Driving out of Broken Hill, we hoped to get a coffee at a small town we drove through, but two of the hotel-restaurants we passed were both closed (even though, the first one at least, we arrived after the opening time stuck to the door). A group of Australian motorcyclists were drinking beer outside the porch. We kept driving. We tried to make eggs in front of the second hotel, but our stove pumping mechanism needed oil for lubrication, which we didn’t have. So we had some cheese. Finally signs of life at Yunta (“never close!”). 30kms off a dirt road we found ruins of a mining town, drove back, filled up, and got a six pack of Coopers (for $21!). Yunta seems like a middle-of-nowhere place it might be okay to stay, in the hotel, for a few days. We got stopped at a fruit fly inspection. I didn’t think we actually would – we forgot about the fruit & veg. Luckily the guy only asked for us to open the cooler, where we had mostly mushrooms and cheese and half a jalapeño from breakfast. The mushrooms (which we had been looking forward to for dinner that night) were safe, and he took our jalapeño. The flies in Australia suck. For dinner we had baked potatoes and mushrooms and toasted garlic bread. (Next time, keep the bread farther from the fire – we put the potatoes in first, then the bread 20 minutes later, and the mushrooms, and left everything for another 40 minutes. Camping degustation next time, too.)
You can run a marathon, but you can’t swim. You watch YouTube videos on how to swim the freestyle stroke. The reach, the catch, the pull, the push, the recovery. You get a membership to the pool. Holding your breath underwater for three strokes at a time is a difficult trick. You are more tired after one lap, down and back, in the pool than after a usual morning 7 kilometer jog. The pool is half-size; it’s 25 meters. Underwater, in goggles, you try your best not to notice hairs – the worst of human debris – floating in front of you. One time, you swallow a choke of water and can’t forget the feeling, like the last time you scraped a fork on an empty plate. Swimming’s not impossible, you’re sure it’s not impossible, but humans are bipedal land animals.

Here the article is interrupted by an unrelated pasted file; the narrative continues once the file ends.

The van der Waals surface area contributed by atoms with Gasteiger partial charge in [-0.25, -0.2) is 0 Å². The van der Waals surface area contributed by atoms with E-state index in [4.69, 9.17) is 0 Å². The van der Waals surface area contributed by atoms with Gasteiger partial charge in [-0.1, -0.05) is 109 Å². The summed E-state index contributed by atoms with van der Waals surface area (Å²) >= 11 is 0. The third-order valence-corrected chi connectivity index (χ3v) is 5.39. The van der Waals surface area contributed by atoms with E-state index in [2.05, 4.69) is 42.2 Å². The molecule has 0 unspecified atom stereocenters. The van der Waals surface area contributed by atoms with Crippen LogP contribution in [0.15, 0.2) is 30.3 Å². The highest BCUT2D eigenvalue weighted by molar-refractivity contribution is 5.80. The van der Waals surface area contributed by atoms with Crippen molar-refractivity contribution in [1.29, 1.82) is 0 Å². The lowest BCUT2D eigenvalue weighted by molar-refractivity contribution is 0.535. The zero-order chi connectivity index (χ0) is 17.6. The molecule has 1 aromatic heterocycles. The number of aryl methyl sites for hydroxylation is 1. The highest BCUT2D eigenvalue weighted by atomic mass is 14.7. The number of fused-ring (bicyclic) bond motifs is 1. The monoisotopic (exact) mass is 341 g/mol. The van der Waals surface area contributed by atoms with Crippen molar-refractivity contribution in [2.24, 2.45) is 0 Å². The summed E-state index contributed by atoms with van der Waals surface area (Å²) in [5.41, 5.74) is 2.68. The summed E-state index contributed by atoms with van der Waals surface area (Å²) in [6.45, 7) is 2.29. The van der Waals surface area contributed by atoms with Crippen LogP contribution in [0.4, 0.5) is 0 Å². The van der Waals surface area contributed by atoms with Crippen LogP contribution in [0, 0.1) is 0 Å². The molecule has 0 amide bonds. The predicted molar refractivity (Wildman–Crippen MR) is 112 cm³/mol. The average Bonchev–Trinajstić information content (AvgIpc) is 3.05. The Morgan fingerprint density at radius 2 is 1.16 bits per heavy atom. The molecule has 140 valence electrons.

“In running the mind flies with the body; the mysterious efflorescence of language seems to pulse in the brain, in rhythm with our feet and the swinging of our arms.” – Joyce Carol Oates in theNew York Times (July 19, 1999).
We stayed one night in the (wet, thundering) Grampians and two nights about an hour south of Mildura, below the New South Wales border. Before driving up to Broken Hill, home of mining giant BHP, we washed in the morning under a cold tap – it had been three days since we’d had both privacy and running water. The mornings around here – in the Victorian outback – are around 12 degrees Celsius in the fall. The sun isn’t warming this early. The day before, the afternoon hit 20 degrees in Mildura when we went for breakfast, and to buy socks from K-mart. Then we had tried to find the big Stanley wine cask – a huge painted shed – driving back and forth on the B79 in front of the grape refinery to eventually Google that the company had repainted the cask. “It doesn’t represent our brands,” the group public relations manager Anita Poddar said. Sunraysia Daily, Mildura’s local paper quoted Mildura Tourism CEO Rod Trowbridge that “Life will go on” without the giant wine cask – but will it really? This is the same Rod Trowbridge who said in the paper we read that morning that “it was essential for Mildura to have a presence in its biggest markets to be competitive with other popular destinations”. But what is Mildura without a giant wine cask 20 kilometres north?
Down the road from the “winery” was a honey stand, but we didn’t have the change to buy a $6 jar. Back in the park, where we had set up camp, we walked a trail, 15 or so kilometers. This is hiking different from what I’m used to: the land is flat, not mountainous, the flies are insistent, kangaroos blend into the landscape. There are no creeks to stop at, and no poison ivy to worry about. The dirt is orange and the brush is low. In sunset, the colors intensify, and it’s hard not to call it beautiful.
By the campfire, we looked at the stars. The Milky Way is a pallid swath across the length of the entire sky. Dan saw his first shooting star – falling big and nearby. We baked potatoes in the embers and drank wine. Later, we had s’mores and dumped the last of our wine onto the dying fire, and brushed our teeth at the tap.
Dan suggested Ballarat and I said yes. (A good traveler is like a good improv actor, I guess.) In bed, the morning of our trip, Dan looked through Airbnb listings on his phone. I suggested that a crappy motel might be cheaper (outside of big cities, it sometimes is), imagining a Motel 6 off the highway.
At face value, no, crappy motels were not cheaper than Airbnb. But tack on $20 of Airbnb fees and we did find a more affordable, traditional (we thought) accommodation. And right in the Central Business District of Ballarat, too!